Fall is a great time to test your garden soil
Esther E. McGinnis
“Don’t call it dirt! Dirt is what haunts you into the house. Soil is the proper name of the material that anchors and holds water and nutrients for plants, ”my soil professor insisted during my studies.
The floor has finally earned our respect and a real name. We have come a long way since the Dust Bowl of the 1930s realizing how precious and incredibly complex earth is. We still have a lot to learn, however. Pinterest gardeners regularly consider it trendy to “improve” their soil by adding lots of organic material, fertilizers or dubious additives such as Epsom salt.
Does your garden soil really need all of these additives? This is like a chef adding salt to the soup without tasting it. You need a baseline before making any adjustments. Soil tests are the foundation you need before adding any fertilizer, fertilizer, or any other component.
Soil tests are best known for diagnosing nutrient deficiencies. If potassium levels are low, the soil testing lab recommends potential sources of potassium to help alleviate the deficiency.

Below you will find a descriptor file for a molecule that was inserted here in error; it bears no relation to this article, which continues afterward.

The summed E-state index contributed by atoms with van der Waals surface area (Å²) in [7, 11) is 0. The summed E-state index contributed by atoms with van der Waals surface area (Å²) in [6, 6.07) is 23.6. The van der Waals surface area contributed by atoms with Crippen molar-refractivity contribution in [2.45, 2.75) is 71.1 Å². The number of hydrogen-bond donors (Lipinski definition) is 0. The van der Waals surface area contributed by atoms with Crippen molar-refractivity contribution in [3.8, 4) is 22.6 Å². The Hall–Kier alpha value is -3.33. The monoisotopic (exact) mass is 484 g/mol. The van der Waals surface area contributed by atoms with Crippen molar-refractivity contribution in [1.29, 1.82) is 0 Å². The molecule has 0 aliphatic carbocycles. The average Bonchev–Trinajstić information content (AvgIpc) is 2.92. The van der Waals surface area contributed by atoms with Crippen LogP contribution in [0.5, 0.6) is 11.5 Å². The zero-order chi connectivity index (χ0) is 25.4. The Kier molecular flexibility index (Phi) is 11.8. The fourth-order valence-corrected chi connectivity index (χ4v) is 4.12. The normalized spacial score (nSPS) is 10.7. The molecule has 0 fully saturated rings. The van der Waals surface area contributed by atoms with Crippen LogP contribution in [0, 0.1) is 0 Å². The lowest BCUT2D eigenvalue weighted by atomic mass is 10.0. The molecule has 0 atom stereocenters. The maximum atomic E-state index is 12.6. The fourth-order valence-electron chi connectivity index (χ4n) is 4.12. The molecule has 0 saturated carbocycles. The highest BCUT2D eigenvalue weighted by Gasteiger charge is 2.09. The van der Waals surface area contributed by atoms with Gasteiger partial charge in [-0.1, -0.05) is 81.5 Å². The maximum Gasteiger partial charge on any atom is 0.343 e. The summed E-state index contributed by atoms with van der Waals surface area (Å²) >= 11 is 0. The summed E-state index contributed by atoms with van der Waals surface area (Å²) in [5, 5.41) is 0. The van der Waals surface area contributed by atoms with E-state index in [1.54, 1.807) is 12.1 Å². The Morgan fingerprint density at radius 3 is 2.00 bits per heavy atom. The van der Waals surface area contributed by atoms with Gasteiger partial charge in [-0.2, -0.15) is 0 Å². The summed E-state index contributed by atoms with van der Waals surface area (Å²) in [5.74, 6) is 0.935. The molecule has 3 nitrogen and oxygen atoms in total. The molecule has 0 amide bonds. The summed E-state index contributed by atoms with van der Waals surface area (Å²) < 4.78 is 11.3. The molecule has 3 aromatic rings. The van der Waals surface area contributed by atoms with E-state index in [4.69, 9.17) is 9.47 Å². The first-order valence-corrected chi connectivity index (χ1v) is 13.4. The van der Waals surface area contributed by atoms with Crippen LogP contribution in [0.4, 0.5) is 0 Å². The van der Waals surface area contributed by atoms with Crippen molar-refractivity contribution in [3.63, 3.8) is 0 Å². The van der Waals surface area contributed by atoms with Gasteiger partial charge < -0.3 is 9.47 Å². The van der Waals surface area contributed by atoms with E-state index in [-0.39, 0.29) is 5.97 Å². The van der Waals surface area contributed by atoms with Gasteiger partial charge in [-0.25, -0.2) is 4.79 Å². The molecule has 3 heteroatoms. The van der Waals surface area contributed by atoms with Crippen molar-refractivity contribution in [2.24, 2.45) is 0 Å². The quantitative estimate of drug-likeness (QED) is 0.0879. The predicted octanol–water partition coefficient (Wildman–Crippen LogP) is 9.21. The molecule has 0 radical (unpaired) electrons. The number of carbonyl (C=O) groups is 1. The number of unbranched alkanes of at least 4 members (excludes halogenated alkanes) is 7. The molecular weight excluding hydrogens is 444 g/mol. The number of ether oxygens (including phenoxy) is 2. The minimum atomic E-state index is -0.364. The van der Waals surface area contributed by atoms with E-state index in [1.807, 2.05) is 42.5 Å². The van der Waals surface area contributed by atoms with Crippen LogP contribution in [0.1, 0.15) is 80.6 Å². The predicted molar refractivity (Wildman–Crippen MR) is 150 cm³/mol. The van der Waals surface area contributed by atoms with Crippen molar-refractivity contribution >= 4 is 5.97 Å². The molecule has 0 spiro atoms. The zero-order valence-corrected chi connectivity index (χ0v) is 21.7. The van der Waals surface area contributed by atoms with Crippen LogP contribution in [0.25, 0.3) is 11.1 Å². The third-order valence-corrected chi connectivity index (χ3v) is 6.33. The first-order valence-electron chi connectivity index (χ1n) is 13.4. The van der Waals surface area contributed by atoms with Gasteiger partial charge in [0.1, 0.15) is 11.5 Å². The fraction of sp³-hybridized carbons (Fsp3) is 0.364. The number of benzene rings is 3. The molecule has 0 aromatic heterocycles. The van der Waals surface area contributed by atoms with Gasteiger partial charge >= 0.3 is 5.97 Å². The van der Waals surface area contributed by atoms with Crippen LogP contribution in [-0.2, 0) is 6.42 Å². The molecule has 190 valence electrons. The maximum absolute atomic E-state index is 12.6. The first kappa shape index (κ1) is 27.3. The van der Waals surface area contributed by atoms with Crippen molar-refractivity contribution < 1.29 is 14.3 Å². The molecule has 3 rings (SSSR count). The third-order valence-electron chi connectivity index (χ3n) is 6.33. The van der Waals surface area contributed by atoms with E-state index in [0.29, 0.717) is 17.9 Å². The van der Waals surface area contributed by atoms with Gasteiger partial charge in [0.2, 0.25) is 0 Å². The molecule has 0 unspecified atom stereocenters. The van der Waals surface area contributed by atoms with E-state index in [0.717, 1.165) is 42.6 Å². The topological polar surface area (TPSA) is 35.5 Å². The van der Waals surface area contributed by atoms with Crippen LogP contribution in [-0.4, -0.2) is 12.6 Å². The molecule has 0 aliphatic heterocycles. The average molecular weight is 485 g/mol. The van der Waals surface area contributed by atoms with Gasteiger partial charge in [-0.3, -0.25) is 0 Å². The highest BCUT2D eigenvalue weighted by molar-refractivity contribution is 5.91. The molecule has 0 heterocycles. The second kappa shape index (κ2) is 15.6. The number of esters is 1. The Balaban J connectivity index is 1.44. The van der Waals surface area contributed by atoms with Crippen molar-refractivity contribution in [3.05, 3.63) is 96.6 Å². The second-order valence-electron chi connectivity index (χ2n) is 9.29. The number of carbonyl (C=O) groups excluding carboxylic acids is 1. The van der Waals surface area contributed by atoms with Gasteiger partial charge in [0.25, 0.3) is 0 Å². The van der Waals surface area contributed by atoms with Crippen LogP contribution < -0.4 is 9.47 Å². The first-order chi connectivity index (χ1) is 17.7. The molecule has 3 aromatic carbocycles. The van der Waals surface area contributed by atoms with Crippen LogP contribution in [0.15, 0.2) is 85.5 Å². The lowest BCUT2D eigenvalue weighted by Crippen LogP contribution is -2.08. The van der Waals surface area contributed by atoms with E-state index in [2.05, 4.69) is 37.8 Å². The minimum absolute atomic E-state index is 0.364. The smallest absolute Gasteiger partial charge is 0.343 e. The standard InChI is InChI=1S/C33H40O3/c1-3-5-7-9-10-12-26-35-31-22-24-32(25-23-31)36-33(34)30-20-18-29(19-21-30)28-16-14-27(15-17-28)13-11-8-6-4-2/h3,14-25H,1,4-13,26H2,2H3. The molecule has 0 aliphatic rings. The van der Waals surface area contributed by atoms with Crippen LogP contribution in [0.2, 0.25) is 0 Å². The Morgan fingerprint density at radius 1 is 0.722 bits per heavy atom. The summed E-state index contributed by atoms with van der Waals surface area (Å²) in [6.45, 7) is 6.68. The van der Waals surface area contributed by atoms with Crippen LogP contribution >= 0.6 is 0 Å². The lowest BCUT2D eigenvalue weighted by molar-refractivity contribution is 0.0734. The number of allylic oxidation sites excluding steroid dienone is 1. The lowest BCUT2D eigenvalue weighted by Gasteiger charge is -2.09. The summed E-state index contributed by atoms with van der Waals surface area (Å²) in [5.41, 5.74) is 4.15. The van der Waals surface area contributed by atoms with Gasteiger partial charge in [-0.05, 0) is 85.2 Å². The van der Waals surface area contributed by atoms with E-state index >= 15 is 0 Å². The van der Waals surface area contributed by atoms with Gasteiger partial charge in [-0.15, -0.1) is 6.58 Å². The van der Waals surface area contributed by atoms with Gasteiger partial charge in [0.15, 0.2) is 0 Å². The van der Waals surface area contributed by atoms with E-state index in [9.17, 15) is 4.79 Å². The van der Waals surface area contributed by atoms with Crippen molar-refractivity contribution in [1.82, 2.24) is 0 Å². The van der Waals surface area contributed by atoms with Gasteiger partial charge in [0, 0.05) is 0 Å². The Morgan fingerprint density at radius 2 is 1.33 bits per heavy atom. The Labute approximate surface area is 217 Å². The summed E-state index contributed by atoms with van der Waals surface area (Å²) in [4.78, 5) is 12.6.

Less well known is the importance of identifying high nutrient levels. Just like with the salt content in soups, you can add excessive nutrients and additives if you’re not careful.
A lawn and garden soil test provides information on organic matter, nitrogen, phosphorus, potassium, soil pH and soluble salt content as well as individual recommendations.
This information can save you money and labor. For example, if your soil is high in organic matter, you can skip the tedious process of putting compost into the soil.
Across the country, soil research laboratories are seeing more gardens with excessive levels of phosphorus, which can bind important micronutrients like iron. In the event of excessive phosphorus, a soil research laboratory recommends avoiding phosphorus-rich supplements like manure, 10-10-10 fertilizers, and compost.
Soil tests can be done at any time of the year, but best before the soil freezes. An autumn test allows gardeners to plan their fertilizing strategy before spring planting.
To get a representative soil sample, take soil from five or six places in the garden. Use a shovel or hand trowel to take a sample approximately six inches deep. Remove any leaves or organic matter from the top of the soil. Place these samples in a plastic bucket and stir thoroughly to create a composite sample. Take at least 1 pint of soil from this bucket and place it in a bag.
If you have any questions about taking a soil sample, please contact your local NDSU Extension representative.
Before submitting the sample, make sure you provide background information such as: B. whether the soil sample comes from a vegetable garden, a flower garden, a lawn or another area. A vegetable garden receives very different recommendations than a perennial flower garden.
North Dakota has two soil test laboratories. For further information, please contact the following laboratories:
NDSU soil test laboratory: https://www.ndsu.edu/snrs/services/soil_testing_lab/